"(b) Accidents to highway traffic according to his belief, based on experience, may be materially reduced in number by keeping clear of all obstructions to the view of vehicle operators a reasonable right of way strip each side of the traveled way. Abutting property owners may now legally construct driveway entrances into the State Highways at any point and accidents are frequent where such entrances occur near structures that are close up against the roadway. Furthermore, some accidents have occurred where pole lines carrying telephone, telegraph or power wires have blown down on the roadway, and unless the Highway Department controls a strip of land adjacent to the roadbed, it is not practicable for the Department to require such pole lines to be placed back a reasonably safe distance. Similarly, trees in danger of falling on the road may not be removed by the Highway Department from land that it does not control."

The Court is of opinion, from a careful consideration of the question raised, that the plaintiff is not entitled to the relief prayed for.

Traffic conditions within the past 25 years have undergone radical changes. This is an age of increasing travel and rapid transit by motor vehicles, passenger and freight, over the public highways of the state — and beyond. These changes, while regarded as marks of progress and advancement, bring increased dangers to the traveling public. Hence, in the construction and maintenance of roads built, or to be built, the matter of safety and convenience in their use, along with other considerations, is of increasingly vital importance. The attainment of this end necessitates more than the proper construction of the roadbed — it includes as well such control of the highways by the proper road authorities as will enable them to do whatever may be reasonably necessary for the accomplishment of this purpose. It is clear that such control must extend to a right of way of such reasonable width as will enable the authorities to prevent structures of any kind, such as signboards, filling stations, etc., which tend to obscure the view of travelers and thus increase the hazard of accidents, from being built up to and abutting the roadbed; to insure the removal of trees growing by the roadway when necessary; to prevent encroachments upon, and threatened obstructions to, the roadbed; and to take such other precautionary measures as the circumstances may require.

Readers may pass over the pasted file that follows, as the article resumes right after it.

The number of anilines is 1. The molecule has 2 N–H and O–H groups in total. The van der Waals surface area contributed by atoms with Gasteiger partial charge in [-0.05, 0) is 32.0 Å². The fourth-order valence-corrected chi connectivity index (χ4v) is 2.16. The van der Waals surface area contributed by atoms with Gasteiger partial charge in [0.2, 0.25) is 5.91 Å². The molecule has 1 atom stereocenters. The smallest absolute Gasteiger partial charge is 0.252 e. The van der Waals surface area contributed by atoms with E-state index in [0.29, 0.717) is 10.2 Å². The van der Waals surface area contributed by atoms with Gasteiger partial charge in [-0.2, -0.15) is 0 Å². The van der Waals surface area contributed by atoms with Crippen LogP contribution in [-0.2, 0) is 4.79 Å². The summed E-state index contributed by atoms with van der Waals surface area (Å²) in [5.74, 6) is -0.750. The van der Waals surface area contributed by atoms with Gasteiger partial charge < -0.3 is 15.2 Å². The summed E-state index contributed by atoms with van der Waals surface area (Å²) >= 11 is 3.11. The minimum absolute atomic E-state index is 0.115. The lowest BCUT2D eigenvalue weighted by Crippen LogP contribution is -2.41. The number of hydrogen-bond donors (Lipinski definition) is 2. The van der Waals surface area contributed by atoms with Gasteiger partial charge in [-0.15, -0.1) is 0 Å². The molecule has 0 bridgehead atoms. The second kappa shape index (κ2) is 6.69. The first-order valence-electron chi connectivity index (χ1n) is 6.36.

Under prevailing conditions of present-day travel, the Court is satisfied that a reasonable necessity requires that the right of way shall be of a reasonably greater width than that actually included in the traveled way, and that, in the present case, a right of way 66 feet in width is not excessive, although the roadbed is only 36 feet wide. The Court cannot say that a strip of 15 feet on each side of the roadbed is not necessary to the proper construction and maintenance of the road. Nor does it appear that the plaintiff, as a result of the taking of his land, will suffer the inconveniences and injuries complained of.

In addition, some discretion is vested in the Highway Department in determining the width of the right of way necessary for the proper construction and maintenance of the highway, and, while the Commission is not the sole judge of the necessity of the case, it may exercise its discretion within reasonable limits, and this Court will not interfere, unless bad faith or abuse of discretion is shown. This has not been made to appear in the present case.

The injunction prayed for is refused, and the complaint dismissed.


Summaries of

White v. Johnson et al

Supreme Court of South Carolina
Jan 18, 1929
148 S.C. 488 (S.C. 1929)
Case details for

White v. Johnson et al

Case Details


Court:Supreme Court of South Carolina

Date published: Jan 18, 1929


148 S.C. 488 (S.C. 1929)
146 S.E. 411